see D.I. 31 at ¶ 2, Defendant must satisfy the
good cause requirement of Rule 16(b), see FED. R.
Civ. P. 16(b)(4). Defendant argues that it satisfies the good
cause requirement because Plaintiff did not inform it of
Plaintiffs' actual interpretation of the disputed claim
terms until the March 19, 2019 Markman
hearing. D.I. 16 at 10. In particular,
Defendant contends that Plaintiffs' responses to the
Court's questions first alerted Defendant to
Plaintiffs' position that the disputed claim terms
"refer to 'particles' that vaguely
'include meloxicam, ' ... such that the
measurements of median particle size could involve
measurement of both meloxicam and various amounts of other
things." Id. at 10-11 (emphasis in original).
disagree and find that Defendant has not demonstrated
diligence in asserting its new invalidity defenses and
counterclaims such that good cause exists to extend the
Scheduling Order's February 1, 2019 deadline for pleading
amendments. Although Defendant contends that it was not aware
of the "full extent to which [Plaintiffs']
interpretation of the claim terms is a moving target"
until the Markman hearing, see D.I. 75 at
10, and that Plaintiffs' intention to pursue this
interpretation was not "crystalized" until
Plaintiffs' April 3, 2019 written discovery responses,
see Id . at 2, a review of the record informs me
otherwise. Plaintiffs' opening claim construction brief,
served on December 13, 2018, see D.I. 32, discusses
how "particle size measurements can be, and in fact are,
made on meloxicam particles in the presence of
excipients." D.I. 46 at 13. An expert declaration served
by Plaintiffs the same day recited: "A person of
ordinary skill in the art would ... understand the particle
size measurements described in the '734 parent are not
necessarily generated from an 'excipient free'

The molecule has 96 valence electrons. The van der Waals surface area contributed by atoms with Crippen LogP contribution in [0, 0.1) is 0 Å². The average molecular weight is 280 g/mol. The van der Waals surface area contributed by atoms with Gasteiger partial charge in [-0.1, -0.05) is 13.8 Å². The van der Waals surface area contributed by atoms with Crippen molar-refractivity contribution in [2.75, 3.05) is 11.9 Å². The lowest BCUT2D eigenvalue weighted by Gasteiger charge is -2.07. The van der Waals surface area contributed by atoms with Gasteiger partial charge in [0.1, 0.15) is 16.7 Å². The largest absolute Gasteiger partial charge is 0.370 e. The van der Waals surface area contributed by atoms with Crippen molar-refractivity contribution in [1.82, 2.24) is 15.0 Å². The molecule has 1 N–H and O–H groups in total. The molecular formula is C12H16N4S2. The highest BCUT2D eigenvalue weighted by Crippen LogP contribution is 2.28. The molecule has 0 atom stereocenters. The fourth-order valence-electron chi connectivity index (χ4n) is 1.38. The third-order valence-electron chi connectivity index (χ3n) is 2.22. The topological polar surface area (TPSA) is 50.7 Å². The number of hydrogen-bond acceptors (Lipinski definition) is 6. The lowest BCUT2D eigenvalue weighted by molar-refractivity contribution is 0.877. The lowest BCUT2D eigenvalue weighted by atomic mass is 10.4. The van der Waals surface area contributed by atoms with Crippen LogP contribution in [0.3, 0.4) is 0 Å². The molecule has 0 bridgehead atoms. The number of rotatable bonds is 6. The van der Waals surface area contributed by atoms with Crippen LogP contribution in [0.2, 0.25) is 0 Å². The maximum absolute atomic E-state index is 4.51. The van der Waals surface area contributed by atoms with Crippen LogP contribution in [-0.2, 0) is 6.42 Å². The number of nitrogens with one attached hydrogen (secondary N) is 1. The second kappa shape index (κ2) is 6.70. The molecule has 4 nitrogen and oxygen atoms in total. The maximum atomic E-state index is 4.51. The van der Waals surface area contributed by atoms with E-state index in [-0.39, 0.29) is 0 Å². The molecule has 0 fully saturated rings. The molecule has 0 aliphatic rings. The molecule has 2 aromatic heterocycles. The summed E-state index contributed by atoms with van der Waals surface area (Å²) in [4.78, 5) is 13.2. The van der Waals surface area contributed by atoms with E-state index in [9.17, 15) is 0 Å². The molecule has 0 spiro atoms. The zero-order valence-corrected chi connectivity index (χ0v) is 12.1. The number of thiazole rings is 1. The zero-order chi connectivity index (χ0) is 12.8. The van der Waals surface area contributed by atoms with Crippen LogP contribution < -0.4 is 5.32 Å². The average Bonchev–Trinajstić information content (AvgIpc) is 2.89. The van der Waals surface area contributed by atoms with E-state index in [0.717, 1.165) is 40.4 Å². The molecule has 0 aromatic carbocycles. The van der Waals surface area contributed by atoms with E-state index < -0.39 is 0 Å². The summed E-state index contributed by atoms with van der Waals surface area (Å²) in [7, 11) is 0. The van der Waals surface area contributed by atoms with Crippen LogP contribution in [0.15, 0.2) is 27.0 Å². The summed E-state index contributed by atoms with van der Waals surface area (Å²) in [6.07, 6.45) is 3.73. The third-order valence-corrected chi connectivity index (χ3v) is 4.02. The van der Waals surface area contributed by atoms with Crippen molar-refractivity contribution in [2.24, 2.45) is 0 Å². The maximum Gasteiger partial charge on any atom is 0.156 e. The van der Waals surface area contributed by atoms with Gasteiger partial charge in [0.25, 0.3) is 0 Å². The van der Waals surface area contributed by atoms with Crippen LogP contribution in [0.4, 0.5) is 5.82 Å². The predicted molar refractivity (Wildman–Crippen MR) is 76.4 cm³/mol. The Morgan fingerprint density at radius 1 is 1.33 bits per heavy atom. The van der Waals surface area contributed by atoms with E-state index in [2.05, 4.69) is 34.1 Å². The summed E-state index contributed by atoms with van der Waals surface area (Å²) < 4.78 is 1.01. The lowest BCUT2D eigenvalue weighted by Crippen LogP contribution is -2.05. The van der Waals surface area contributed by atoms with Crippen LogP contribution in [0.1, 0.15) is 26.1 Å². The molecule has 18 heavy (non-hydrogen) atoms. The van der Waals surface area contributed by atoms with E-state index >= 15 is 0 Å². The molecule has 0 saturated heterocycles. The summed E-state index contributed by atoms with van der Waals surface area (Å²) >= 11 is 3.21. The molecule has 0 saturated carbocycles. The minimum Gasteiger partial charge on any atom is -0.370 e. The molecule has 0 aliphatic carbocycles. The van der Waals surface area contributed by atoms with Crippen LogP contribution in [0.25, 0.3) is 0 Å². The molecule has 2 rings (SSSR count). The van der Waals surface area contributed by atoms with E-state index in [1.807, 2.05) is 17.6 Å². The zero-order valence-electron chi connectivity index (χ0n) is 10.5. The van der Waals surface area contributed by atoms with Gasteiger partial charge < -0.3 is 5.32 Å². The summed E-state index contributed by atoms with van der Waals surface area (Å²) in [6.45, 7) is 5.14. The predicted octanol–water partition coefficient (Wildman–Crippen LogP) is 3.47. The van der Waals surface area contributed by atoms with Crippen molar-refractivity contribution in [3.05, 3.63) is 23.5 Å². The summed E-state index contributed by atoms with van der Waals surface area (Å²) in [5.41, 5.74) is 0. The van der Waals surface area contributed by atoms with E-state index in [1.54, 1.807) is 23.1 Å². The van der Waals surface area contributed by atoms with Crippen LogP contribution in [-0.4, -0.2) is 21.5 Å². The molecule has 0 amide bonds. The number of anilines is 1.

population of meloxicam particles." D.I. 47, Ex. 4 at
¶ 35. Moreover, Plaintiffs' reply brief, although
served three days after the deadline to amend pleadings,
makes clear Plaintiffs' position that
"meloxicam" did not "mean 'pure, ' or
'solely, ' meloxicam" and "that excipients
can exist on the meloxicam structure and therefore be a part
of the meloxicam particle." D.I. 46 at 42-43.
are correct that Plaintiffs' claim construction briefs
did not recite the same words Plaintiffs used at the
Markman hearing to describe their position-
i.e., that the amount of meloxicam present in a
"meloxicam particle" could be "substantial,
" "minute, " "predominant, " or
“de minimis” among other adjectives.
See D.I. 91 at 2. But Plaintiffs' position,
however presented, was not offered for the first time at that
March 19, 2019 hearing. In Defendant's claim construction
sur-reply brief, which was served on February 25, 2019,
see D.I. 45, Defendant itself attributed to
Plaintiffs the very position Defendant now contends it
learned for the first time at the Markman hearing:
Under [Plaintiffs'] construction, the pharmaceutical
composition need not contain 5 mg of meloxicam, so long as
the "meloxicam particles"-which can comprise an
indefinitely high percent of excipients-have a collective
total mass of 5 mg. That means that, under Plaintiffs'
construction, the "5 mg of meloxicam" limitation
would be met by a composition containing nowhere near 5 mg of
the active ingredient (e.g. a composition that contains
0.0005 mg of the active ingredient would meet that